A recently conducted survey of more than 1,000 women by the well-regarded BBC Radio 4 programme Women’s Hour revealed a lot of interesting statistics about how British women feel about their lives in 2016.
One thing that stood out for me was how little difference income made in areas which were about emotional well-being, such as overal happiness, although not surprisingly, it did determine levels of confidence about having access to healthy food, or quality housing…those areas where access to resources is directly linked to disposable income
I’m always on the look out for opportunities to learn more about that other wonderful human species that shares this planet with us, and I found these figures from the survey to be the most interesting:
“Only 10 percent of women would rather be a man, and only 10 percent would not have married the same person.”
“40 percent of women are completely happy.”
“80 percent of women do not feel held back at work because of being a woman.”
(By the way, I would love to see a similar survey of British men, with different questions, obviously. That would be a useful eye opener for everyone, men and women).
This reassured me that, in spite the defensive reactions to the survey that have appeared on some British “men’s rights” websites, the female species in the U.K. is apparently not overrun by angry, man-hating feminists.
Then there was this other rather thought provoking revelation:
“Only an average of 20 percent of women across of all ages (and there’s not so much difference in response between different age groups) are very satisfied with their sex lives; 10 percent feel so/so about it, and 7 percent are very unsatisfied.”
So, there’s clearly something that many of us can do to make our women happier. And it would be a real “labour of love.” To the men who seem angry about what this survey revealed, I’d say this: what reason would either the survey designers, or the women interviewed, have to want to put men down? And if they’re expressing genuine feelings about men, why DO they feel that way?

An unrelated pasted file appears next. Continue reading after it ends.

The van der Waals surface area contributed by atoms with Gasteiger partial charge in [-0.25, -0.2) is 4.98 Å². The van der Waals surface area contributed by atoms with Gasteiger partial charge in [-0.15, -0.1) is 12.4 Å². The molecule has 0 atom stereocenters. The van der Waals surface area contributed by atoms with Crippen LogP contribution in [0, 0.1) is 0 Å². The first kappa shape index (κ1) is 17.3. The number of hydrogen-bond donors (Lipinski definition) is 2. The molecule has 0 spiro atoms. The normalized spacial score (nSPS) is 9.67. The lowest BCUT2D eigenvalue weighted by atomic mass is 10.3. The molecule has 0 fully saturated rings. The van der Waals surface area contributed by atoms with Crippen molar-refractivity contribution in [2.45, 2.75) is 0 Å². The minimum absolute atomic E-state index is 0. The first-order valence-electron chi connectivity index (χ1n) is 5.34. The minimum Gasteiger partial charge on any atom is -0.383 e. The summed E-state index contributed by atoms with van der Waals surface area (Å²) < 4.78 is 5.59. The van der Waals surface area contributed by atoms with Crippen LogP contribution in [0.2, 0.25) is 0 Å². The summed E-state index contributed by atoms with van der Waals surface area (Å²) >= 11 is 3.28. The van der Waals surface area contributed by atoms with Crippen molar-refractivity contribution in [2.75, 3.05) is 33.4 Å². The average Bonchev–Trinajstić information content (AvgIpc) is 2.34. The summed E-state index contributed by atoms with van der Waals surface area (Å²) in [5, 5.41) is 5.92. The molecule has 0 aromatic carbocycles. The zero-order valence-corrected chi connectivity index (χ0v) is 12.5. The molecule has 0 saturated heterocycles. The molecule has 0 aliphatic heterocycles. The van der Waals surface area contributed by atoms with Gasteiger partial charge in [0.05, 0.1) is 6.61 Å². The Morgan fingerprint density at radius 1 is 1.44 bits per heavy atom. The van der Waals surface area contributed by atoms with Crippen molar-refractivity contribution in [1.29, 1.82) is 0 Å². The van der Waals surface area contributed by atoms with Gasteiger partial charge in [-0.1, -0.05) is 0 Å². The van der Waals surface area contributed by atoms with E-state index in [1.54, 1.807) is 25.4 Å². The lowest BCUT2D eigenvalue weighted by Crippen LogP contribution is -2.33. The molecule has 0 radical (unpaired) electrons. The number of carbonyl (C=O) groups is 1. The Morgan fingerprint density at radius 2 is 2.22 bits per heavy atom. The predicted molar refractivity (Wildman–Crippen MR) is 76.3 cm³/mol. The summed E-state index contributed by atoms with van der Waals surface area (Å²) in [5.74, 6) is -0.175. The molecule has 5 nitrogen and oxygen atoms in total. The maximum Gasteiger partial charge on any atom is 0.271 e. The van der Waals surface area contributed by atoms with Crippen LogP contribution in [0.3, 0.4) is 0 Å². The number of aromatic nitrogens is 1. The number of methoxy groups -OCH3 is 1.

As men we need to ask ourselves: do we want greater equality, mutual understanding and respect and happiness in our relationships? I know I do. If so, I think we need to respond to the women’s movement, and feminism, whenever they talk about what pisses them off—n the same way we would a partner who is upset. Any man who’s ever been in an argument with a woman knows that trying to prove that he’s “right” is a pointless exercise. The best way forward is for him, as the generally less emotional gender, to listen, and show that he’s heard and tried to understand, the feelings being expressed. And if they don’t make any sense to him, he can ask for clarification (not necessarily justification!)
Of course, it would be nice if we always took responsibility for our own feelings, never blaming anyone else. But we’re only human; we get angry, and we need to let off steam sometimes. An important part of caring about someone, if I’m on the receiving end of their criticism, is to resist interpreting it as a personal attack and getting defensive, and instead try to see through to what the underlying pain or issue is. It may well not be mostly about me at all, even though I may have triggered it.